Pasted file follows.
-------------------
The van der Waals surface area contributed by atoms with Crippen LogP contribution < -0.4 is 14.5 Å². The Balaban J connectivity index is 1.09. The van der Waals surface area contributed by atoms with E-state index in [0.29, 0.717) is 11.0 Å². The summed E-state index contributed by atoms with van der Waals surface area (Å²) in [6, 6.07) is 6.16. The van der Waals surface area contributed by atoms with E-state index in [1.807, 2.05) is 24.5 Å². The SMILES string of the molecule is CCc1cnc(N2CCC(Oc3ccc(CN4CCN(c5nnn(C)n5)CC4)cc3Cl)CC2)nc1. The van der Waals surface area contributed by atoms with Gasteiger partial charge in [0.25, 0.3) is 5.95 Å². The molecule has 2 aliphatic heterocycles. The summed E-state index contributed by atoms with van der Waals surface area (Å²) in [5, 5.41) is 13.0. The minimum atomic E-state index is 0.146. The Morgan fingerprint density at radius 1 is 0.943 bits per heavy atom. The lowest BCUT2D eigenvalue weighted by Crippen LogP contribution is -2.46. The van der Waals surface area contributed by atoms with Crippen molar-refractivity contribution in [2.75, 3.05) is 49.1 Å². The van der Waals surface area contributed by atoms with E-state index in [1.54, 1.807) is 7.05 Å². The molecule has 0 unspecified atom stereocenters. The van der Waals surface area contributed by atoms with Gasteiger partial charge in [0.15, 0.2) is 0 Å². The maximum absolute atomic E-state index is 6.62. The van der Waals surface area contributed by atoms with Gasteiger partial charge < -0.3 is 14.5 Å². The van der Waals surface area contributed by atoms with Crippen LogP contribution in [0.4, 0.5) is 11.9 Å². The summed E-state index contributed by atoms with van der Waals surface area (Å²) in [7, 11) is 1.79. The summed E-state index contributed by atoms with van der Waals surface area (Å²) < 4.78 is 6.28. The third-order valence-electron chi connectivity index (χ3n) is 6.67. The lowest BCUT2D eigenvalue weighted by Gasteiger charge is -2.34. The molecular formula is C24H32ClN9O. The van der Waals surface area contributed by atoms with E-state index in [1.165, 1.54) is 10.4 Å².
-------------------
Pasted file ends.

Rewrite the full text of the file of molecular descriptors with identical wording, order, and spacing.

The van der Waals surface area contributed by atoms with Crippen LogP contribution < -0.4 is 14.5 Å². The Balaban J connectivity index is 1.09. The van der Waals surface area contributed by atoms with E-state index in [0.29, 0.717) is 11.0 Å². The summed E-state index contributed by atoms with van der Waals surface area (Å²) in [6, 6.07) is 6.16. The van der Waals surface area contributed by atoms with E-state index in [1.807, 2.05) is 24.5 Å². The SMILES string of the molecule is CCc1cnc(N2CCC(Oc3ccc(CN4CCN(c5nnn(C)n5)CC4)cc3Cl)CC2)nc1. The van der Waals surface area contributed by atoms with Gasteiger partial charge in [0.25, 0.3) is 5.95 Å². The molecule has 2 aliphatic heterocycles. The summed E-state index contributed by atoms with van der Waals surface area (Å²) in [5, 5.41) is 13.0. The minimum atomic E-state index is 0.146. The Morgan fingerprint density at radius 1 is 0.943 bits per heavy atom. The lowest BCUT2D eigenvalue weighted by Crippen LogP contribution is -2.46. The van der Waals surface area contributed by atoms with Crippen molar-refractivity contribution in [2.75, 3.05) is 49.1 Å². The van der Waals surface area contributed by atoms with E-state index in [1.54, 1.807) is 7.05 Å². The molecule has 0 unspecified atom stereocenters. The van der Waals surface area contributed by atoms with Gasteiger partial charge in [0.15, 0.2) is 0 Å². The maximum absolute atomic E-state index is 6.62. The van der Waals surface area contributed by atoms with Gasteiger partial charge < -0.3 is 14.5 Å². The van der Waals surface area contributed by atoms with Crippen LogP contribution in [0.4, 0.5) is 11.9 Å². The summed E-state index contributed by atoms with van der Waals surface area (Å²) in [7, 11) is 1.79. The summed E-state index contributed by atoms with van der Waals surface area (Å²) < 4.78 is 6.28. The third-order valence-electron chi connectivity index (χ3n) is 6.67. The lowest BCUT2D eigenvalue weighted by Gasteiger charge is -2.34. The molecular formula is C24H32ClN9O. The van der Waals surface area contributed by atoms with E-state index in [1.165, 1.54) is 10.4 Å².